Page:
US President Joe Biden has approved a 30-year oil drilling lease for ConocoPhillips’ Willow project. Last July, Biden admitted that “climate change is literally an existential threat to our nation and to our world”, but expanding the fossil fuel industry with ventures like Willow is ensuring climate catastrophe.
The Willow project is located on Alaska’s North Slope in the National Petroleum Reserve, which is owned by the federal government. This vast pool of oil lies under the western Arctic, a region where the temperature is warming faster than any other place on Earth.
The project will produce approximately 586 million barrels of oil over its 30-year lifespan, according to the American Bureau of Land Management. ConocoPhillips, Alaska’s largest crude oil producer, thinks the reservoir could produce a third more than that. The US government estimates that it will emit more pollution annually than 99 percent of all current single operations in the country.
The company has previously drastically underestimated emissions for its projects. As of 2021, its nearby Alpine oil project had already exceeded initial emission estimates by 30 percent. It expects to triple the preliminary emissions target while drilling the remaining oil. Stop Willow, an NGO campaigning against the project, states in a fact sheet on its website: “If Willow, like nearby Alpine, were to have three times the climate impact predicted by current government estimates, that would be equivalent to the annual emissions of every coal plant in the nation”.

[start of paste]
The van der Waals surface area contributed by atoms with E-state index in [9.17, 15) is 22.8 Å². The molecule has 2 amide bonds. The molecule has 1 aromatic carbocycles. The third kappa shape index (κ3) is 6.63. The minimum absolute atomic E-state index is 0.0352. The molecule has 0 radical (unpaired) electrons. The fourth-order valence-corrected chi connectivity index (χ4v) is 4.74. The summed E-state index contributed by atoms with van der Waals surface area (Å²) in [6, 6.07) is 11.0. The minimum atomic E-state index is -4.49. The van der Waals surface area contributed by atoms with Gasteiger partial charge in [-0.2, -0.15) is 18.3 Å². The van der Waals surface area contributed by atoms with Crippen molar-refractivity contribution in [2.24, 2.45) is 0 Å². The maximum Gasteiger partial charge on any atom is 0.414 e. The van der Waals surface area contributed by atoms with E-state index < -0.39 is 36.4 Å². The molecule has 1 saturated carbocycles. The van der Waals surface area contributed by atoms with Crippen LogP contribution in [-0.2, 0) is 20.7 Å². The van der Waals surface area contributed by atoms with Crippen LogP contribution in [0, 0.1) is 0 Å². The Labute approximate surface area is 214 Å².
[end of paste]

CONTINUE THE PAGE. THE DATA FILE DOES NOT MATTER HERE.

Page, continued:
Indigenous communities have warned that the project will endanger their traditional activities and food security. The Inuit people of this region are on the front lines of the climate crisis, with rapidly warming temperatures already causing increased storm surges and abnormal rain and snow patterns. This is killing food sources vital to these communities such as fish, birds and caribou.
“Oil and gas development should not happen at the expense of our health and our survival. Our communities are not sacrifice zones”, said Rosemary Ahtuangaruak, an Inuit activist and mayor of Nuiqsut, a city with a predominantly indigenous population, in a public statement.
Biden ran on an election promise of “No more drilling on federal lands, period”. His administration has tried to absolve itself of blame for the project because the process of leasing the land to ConocoPhillips began during Trump’s time in office. But Biden finalised the deal. According to federal data from the Bureau of Land Management, Biden has granted almost 100 more drilling leases than Trump had at the same point in his presidency—he has reached a total of 6,780. US oil and gas production is booming and forecast to hit an all-time high this year.
Although Biden tries to posture progressively around the climate crisis, in practice it’s business as usual as the US government prioritises profit over the environment.